New Campus Memorial Honors Protesters for Peace
The May 1970 Peace Memorial is located adjacent to the Revelle Plaza Fountain and features a marble plaque complete with a light installation. A bench was added to the space, as was a newly planted coral tree, to give students a place to remember and commemorate the campus's protests for peace. Photos by Erika Johnson/University Communications
A memorial to honor student activism for peace was recently unveiled at Revelle College. The idea for the memorial was spurred by a group of students in Thurgood Marshall College’s Dimensions of Culture (DOC) program after they learned about the history of UC San Diego student activism during the Vietnam War.
Niall Twohig, a Ph.D. student in the department of literature and a DOC teaching assistant, said students in his course were surprised to learn about the level of activism on the UC San Diego campus during the late 1960s and early ‘70s and wanted to find a way to commemorate this era.
Student activism at UC San Diego directed against U.S. military intervention abroad began as early as the invasion of the Dominican Republic in 1965. It intensified as the country became more heavily involved in Vietnam. Sentiments against the war exploded after the invasion of Cambodia at the end of April 1970. As a way of showing their opposition to what they considered an unjust and widening war, students at UC San Diego joined nationwide student protests. Their actions expressed their desire for an end to the violence.
It was during this time that George Winne, Jr., a graduating senior in history, chose to self-immolate in Revelle Plaza on May 10. Winne's act came just days after the infamous Kent State killings, during the largest wave of protests in the history of American higher education.
For decades, faculty and students have held vigils in Revelle Plaza to help remember the students who protested for peace in May of 1970, including Winne.
“My discussions with students about these events taught me that it's crucial to have a site of memory like the May 1970 Peace Memorial,” Twohig said. “These sites remind us of the desires that connect individuals and communities across time and across space. They remind us that we can’t bury that history, and that we have to continually confront it as a community.”
The May 1970 Peace Memorial is designed to promote peace and is part of the revitalization of Revelle College’s Plaza.
The May 1970 Peace Memorial is located adjacent to the Revelle Plaza Fountain and features a marble plaque complete with a light installation. A bench was added to the space, as was a newly planted coral tree, to give students a place to remember and commemorate the protests for peace since May 1970.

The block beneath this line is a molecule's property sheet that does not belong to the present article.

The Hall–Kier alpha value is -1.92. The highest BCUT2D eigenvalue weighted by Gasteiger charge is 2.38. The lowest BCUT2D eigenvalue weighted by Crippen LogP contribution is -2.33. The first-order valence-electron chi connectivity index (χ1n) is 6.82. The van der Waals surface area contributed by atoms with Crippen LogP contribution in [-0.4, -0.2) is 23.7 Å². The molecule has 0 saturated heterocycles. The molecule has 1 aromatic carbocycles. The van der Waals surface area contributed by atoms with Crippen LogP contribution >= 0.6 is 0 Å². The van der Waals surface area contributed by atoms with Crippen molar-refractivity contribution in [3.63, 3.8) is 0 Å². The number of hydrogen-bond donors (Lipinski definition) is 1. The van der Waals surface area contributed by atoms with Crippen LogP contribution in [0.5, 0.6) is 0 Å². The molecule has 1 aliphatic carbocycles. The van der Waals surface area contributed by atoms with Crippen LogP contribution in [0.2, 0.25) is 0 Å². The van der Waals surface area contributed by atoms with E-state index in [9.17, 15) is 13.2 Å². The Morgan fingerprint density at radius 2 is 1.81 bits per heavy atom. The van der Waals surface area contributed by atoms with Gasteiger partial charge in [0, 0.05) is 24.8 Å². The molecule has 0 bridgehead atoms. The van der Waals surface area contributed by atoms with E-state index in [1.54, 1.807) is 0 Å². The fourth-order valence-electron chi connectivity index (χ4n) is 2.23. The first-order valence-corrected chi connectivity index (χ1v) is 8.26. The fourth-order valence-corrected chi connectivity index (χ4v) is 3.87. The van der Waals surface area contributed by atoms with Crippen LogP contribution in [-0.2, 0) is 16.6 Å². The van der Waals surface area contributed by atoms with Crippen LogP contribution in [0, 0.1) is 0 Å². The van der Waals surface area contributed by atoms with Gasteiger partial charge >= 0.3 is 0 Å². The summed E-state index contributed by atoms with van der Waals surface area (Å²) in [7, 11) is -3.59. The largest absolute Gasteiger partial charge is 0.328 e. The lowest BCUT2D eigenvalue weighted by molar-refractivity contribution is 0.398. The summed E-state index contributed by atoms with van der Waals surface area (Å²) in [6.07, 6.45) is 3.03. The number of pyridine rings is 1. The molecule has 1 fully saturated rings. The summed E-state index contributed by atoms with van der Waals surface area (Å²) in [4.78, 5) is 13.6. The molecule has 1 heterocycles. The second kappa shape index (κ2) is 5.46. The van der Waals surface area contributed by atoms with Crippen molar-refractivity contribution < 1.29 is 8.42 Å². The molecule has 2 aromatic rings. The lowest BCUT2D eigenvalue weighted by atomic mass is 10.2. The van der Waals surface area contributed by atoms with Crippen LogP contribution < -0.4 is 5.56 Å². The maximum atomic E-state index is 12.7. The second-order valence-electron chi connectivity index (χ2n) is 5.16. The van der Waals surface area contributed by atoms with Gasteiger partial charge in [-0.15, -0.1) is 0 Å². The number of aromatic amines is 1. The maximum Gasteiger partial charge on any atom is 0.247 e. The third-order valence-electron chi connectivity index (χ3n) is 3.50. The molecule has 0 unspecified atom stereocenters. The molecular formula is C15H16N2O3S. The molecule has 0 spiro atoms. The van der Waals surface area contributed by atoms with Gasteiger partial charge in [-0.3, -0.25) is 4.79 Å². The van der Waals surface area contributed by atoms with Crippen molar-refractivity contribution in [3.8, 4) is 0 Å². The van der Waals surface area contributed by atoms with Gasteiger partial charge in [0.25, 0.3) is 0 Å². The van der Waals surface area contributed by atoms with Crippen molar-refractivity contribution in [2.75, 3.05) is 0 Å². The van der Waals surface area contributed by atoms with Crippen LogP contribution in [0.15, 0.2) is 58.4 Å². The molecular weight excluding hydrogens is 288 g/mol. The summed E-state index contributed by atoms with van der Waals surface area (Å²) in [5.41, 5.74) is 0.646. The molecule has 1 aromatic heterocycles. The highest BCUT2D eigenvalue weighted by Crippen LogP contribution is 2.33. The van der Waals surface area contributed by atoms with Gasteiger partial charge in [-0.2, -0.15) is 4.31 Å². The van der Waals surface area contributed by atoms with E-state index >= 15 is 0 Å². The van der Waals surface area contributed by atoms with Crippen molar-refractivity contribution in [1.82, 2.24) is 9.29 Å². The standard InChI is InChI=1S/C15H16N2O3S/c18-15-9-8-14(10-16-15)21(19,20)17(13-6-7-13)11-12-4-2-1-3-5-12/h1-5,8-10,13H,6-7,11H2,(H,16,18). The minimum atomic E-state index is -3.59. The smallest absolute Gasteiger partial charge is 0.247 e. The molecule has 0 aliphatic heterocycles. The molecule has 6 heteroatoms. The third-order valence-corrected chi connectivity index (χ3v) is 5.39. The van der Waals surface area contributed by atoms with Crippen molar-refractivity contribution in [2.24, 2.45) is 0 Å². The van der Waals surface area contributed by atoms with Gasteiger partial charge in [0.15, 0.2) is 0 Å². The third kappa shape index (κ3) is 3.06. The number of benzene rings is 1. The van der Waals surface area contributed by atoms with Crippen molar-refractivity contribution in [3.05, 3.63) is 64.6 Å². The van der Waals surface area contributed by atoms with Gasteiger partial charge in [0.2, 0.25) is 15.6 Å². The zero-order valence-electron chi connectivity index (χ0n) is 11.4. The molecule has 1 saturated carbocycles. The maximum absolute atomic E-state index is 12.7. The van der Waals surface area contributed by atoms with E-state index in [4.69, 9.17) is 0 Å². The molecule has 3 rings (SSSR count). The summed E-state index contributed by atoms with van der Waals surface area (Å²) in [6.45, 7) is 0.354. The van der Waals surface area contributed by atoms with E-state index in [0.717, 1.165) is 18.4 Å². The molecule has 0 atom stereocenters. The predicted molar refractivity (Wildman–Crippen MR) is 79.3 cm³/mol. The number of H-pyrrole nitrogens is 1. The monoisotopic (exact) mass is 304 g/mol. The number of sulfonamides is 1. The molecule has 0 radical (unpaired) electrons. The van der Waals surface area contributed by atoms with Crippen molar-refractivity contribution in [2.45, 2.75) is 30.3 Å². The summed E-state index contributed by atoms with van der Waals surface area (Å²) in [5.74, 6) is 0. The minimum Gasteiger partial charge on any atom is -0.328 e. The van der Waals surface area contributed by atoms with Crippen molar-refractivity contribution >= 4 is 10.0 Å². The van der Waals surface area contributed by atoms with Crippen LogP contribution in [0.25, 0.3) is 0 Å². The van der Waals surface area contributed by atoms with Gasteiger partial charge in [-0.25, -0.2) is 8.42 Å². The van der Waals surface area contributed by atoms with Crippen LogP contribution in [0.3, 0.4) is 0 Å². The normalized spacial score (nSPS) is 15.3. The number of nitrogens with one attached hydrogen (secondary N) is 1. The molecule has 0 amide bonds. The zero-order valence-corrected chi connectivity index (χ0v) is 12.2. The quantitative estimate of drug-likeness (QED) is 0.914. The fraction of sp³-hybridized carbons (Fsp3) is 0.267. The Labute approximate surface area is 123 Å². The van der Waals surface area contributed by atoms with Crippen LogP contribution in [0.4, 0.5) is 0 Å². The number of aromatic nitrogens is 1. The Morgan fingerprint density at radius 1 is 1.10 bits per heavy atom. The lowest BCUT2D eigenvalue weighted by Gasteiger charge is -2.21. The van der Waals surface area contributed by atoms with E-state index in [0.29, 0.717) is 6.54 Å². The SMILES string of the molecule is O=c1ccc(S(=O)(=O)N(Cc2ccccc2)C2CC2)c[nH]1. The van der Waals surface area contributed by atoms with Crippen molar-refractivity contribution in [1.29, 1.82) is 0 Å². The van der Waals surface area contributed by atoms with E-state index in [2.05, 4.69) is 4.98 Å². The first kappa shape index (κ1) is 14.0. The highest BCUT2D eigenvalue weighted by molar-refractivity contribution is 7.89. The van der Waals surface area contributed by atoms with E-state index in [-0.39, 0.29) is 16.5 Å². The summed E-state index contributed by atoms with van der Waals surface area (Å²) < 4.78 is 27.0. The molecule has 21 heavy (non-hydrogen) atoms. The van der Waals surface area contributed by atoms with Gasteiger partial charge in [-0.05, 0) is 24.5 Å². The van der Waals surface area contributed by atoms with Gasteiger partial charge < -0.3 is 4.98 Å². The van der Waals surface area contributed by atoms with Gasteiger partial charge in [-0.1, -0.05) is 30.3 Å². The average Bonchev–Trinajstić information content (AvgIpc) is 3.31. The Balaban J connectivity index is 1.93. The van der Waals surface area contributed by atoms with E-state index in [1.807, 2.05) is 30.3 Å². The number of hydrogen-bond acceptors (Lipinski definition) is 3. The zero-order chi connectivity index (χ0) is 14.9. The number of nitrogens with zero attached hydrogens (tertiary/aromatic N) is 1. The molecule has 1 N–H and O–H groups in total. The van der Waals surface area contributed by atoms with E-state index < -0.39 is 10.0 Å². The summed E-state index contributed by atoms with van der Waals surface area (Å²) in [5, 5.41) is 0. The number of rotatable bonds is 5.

According to Twohig, the May 1970 Peace Memorial was made possible through the collaborative efforts of students, staff, faculty, former campus activists, Winne’s surviving family, and campus leadership.
Students worked closely with staff in Resource Management and Planning on the design of the memorial and selection of its location.
“The memorial is a wonderful opportunity to infuse UC San Diego’s past activism into the fabric of our future,” said Gary Matthews, vice chancellor of Resource Management and Planning.
Jorge Mariscal, a professor in the literature department and director of the DOC program, has been a strong supporter of the creation of the memorial.
"The May 1970 Peace Memorial opens a window to a past moment when hundreds of UC San Diego students rallied in Revelle Plaza to protest what they considered to be an immoral war,” said Mariscal. “At the same time, it alerts us to the fact that young people around the world continue to struggle for peace and justice."
An inscription on the memorial reads “For George Winne, Jr., the student activists of May 1970, and all those who continue the struggle for a peaceful world.”
Gracy Uriarte is an undergraduate who was enrolled in Twohig’s course and has been involved in the planning of the May 1970 Peace Memorial.
“The memorial helps honor Winne’s spirit and helps create and foster a dialogue of ways to persevere for a more peaceful world," Uriarte said.
The light installation was added to the plaque to reflect a constellation of stars, a visual concept that pays homage to history, according to Twohig.
“What we find is often not what we expected because, like light from old stars, those histories shed light on the present and illuminate what a just world might look like,” he said.
The memorial is part of the revitalization of Revelle College’s Plaza. Blake Hall was recently renovated and the Plaza Café’s construction is in progress.
In addition, a new 417-seat lecture hall in Galbraith Hall has opened its doors, as did the refurbished new student study space (formerly CLICS library). All of the new building reflects a mid-20th century modern quality that is consistent with the original design of Revelle’s campus.